A rape victim has told how she met the man who attacked her so she could forgive him in person.
Katja Rosenberg, a 40-year-old artist, said she did not think her attacker - currently serving a 14-year prison sentence for her rape and the rape of a 51-year-old woman - had done something “unforgivable”.
And she said she hoped he would be able to “live a successful life” once he was released.
Ms Rosenberg met her attacker through a restorative justice project.
“He was not a scary sight - just a human being sitting at a table, waiting, anxious,” she said of the meeting in an interview with the Daily Mirror.
“I walked over, shook his hand and introduced myself. I wanted to show him it had not affected my life and that I had understood and forgiven him. I wanted to free the past.
“It was positive for me and positive for him. I’d be happy to meet him again if he is released at some stage in the future to work with him to encourage others. The meeting left me feeling we have a deep and extraordinary understanding as human beings.”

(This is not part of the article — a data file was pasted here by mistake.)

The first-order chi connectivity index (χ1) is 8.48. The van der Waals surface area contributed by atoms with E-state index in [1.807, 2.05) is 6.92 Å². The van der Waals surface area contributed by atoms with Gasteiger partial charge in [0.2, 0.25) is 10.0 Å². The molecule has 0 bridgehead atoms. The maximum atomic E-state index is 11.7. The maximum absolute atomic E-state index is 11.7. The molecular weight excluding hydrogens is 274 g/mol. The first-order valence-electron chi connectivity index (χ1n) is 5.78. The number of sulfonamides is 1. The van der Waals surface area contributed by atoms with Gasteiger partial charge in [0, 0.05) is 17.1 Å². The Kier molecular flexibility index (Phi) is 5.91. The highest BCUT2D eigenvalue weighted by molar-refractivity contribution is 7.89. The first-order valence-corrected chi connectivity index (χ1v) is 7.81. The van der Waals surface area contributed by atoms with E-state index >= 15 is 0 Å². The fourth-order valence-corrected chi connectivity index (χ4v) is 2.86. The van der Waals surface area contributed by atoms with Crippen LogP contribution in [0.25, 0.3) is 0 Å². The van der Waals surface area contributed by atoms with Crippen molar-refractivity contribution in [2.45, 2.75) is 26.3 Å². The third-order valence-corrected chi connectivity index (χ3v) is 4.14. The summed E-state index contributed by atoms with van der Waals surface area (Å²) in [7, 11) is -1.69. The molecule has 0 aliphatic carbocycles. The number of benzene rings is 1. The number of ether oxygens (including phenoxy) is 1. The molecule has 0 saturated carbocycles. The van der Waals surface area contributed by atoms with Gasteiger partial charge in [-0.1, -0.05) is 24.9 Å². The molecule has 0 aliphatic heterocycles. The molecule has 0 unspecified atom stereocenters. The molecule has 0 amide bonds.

Ms Rosenberg, who lives in London, was attacked in October 2006 as she cycled home. The then 16-year-old punched her in the face, stomach and chest and raped her.
Ms Rosenberg said the man, now 23, was brave to agree to see her.
“I do not agree that he did something unforgivable,” she said.
“I feel that I have now given him everything I can for him to be able to believe in himself and to believe he has a future.
“I found him impressive and I saw a lot of character and intelligence and endless courage. I hope he will be able to live a successful life and inspire people.”
She said her attacker took more “honest and uncompromising responsibility” for his actions than most people she had met.
The attack had not ruined her life, she said, “and I hope it will not ruin this young man’s life either."
Ms Rosenberg said she was not allowed to talk about what happened at the meeting, but she said it lasted for two-and-a-half hours.
“I found it a rewarding, uplifting experience,” she said.